On Saturday, May 30, the Raleigh community unified as one to protest against injustices faced by the Black community and gain justice for George Floyd, a recent victim in an officer-involved shooting. The protests started as a peaceful assembly of concerned citizens determined to have their voices heard.
As the protest began at 5 p.m., we heard from two mothers who have experienced the effects of police brutality first hand. Rolanda Byrd, the mother of 2016 officer-involved shooting victim Akiel Denkins, spoke first. She expressed the pain she felt when her son died and the wave of pain that was brought on once again when she heard about the death of George Floyd. She prompted everyone in the crowd to join the Raleigh Police Accountability Taskforce. The group is a coalition of community-based non-profit organizations determined to hold the police in Raleigh accountable for their actions.
Later, we heard from Gloria Mayo, the mother of Keith Dutree Collins. Her son was killed in an officer-involved shooting on Jan.30 of this year. As she spoke, everyone in the crowd felt her pain. Many participants in the crowd began to cry, including myself. She described her son as a kind-hearted person who would not have hurt anyone. Despite his kind-hearted nature, she stated he was shot by the police 11 times while walking home from the store.
Following the two leaders, other community activists spoke, and eventually, one of them announced that the police would be arriving soon. At this point, Gerald Baker, the Wake County Sheriff, took the mike and expressed his reasoning for mobilizing more police. At this moment, you could feel a complete energy shift amongst the crowd. We went from heartfelt and empathetic to enraged. Despite heightened emotions, things remained peaceful as community activists urged to begin marching up Fayetteville street.
As we marched, cars honked in support, and white people watched from their patios and outdoor dining areas as if what we were doing was entertaining. When we reached McDowell street police stood outside of the Wake County Public Safety Center parking deck and blocked the nearby intersection. They halted our march almost as if they were trying to entice us. This is when things took a turn.
Protests began trying to rush the Wake County Public Safety Center and get past police at the intersection. Rocks and water bottles were thrown at both the Wake County Public Safety Center and the police line. This is when tear gas began to be deployed, causing even more rage and emotions to rise. I witnessed a police officer manhandle a Black man (a white woman intervened. Shout out to the allies) which also created unrest amongst us. From my account, things would have remained peaceful, if the police did not block off the intersection.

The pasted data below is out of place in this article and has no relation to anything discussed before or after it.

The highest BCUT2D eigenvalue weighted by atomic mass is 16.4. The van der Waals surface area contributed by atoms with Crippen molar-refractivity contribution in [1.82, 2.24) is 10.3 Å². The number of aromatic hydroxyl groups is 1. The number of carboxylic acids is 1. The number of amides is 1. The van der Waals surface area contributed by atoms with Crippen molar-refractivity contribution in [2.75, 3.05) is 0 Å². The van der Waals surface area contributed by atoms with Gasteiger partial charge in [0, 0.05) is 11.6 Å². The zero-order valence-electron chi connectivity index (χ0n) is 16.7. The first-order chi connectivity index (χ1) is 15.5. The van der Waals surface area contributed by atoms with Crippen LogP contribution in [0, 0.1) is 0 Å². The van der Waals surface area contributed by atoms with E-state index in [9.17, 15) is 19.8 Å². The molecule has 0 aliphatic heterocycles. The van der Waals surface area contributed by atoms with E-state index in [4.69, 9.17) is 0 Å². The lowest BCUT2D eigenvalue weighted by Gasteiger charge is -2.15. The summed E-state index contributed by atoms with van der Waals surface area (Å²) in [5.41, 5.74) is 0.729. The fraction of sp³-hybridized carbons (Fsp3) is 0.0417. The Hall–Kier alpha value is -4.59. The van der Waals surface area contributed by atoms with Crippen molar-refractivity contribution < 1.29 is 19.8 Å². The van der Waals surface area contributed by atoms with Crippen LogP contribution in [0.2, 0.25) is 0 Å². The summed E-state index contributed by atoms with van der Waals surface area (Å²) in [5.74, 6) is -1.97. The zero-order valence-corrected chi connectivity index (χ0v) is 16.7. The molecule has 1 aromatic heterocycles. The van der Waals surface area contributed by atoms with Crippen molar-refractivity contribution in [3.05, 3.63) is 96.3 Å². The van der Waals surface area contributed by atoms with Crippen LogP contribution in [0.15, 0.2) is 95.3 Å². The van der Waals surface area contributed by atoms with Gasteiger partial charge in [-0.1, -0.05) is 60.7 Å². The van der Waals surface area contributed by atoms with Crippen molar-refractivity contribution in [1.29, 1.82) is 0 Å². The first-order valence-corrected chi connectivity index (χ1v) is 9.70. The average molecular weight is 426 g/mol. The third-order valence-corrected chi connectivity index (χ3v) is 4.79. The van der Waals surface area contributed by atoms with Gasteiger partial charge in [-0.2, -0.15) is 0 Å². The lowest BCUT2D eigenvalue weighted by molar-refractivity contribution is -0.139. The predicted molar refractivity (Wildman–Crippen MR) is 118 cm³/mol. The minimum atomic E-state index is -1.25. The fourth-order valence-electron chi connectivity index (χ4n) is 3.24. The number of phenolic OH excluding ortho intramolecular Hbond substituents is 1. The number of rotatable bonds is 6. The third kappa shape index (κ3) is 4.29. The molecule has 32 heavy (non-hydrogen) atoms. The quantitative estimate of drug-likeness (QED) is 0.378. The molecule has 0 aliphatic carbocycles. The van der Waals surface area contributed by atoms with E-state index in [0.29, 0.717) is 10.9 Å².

From there on police continued to deploy flash bangs and tear gas. Eventually, the police line cleared the intersection. At this point, peace was out of the window, we were agitated, we were angry, and we wanted our voices heard.
From then on, I witnessed glass being broken up and down Fayetteville Street. People got into the CVS and largely took supplies that were needed to treat victims of tear gas and other injuries. Others took snacks and threw other items into the street. Some tore down American flags and burned them with lighters and spray paint. Spray paint was also used to tag government buildings. Then the larger fires started. Fireworks were thrown at the wake county courthouse and couches from Kimbrell’s were lit on fire.
Speculations of the presence of white supremacist groups began to rise as white people tore down signs and broke windows as well.
All in all, after the second day of protesting on May 31, I am incredibly proud to say that I am from Raleigh. Officer-involved shootings in this city have happened on several occasions and they have rarely led to convictions for the officer. Many have advocated for an official community-led police accountability force that has yet to be established within the local government. Maybe now we will see change.
In the words of Assata Shakur, “Nobody in the world, nobody in history, has ever gotten their freedom by appealing to the moral sense of the people who were oppressing them.”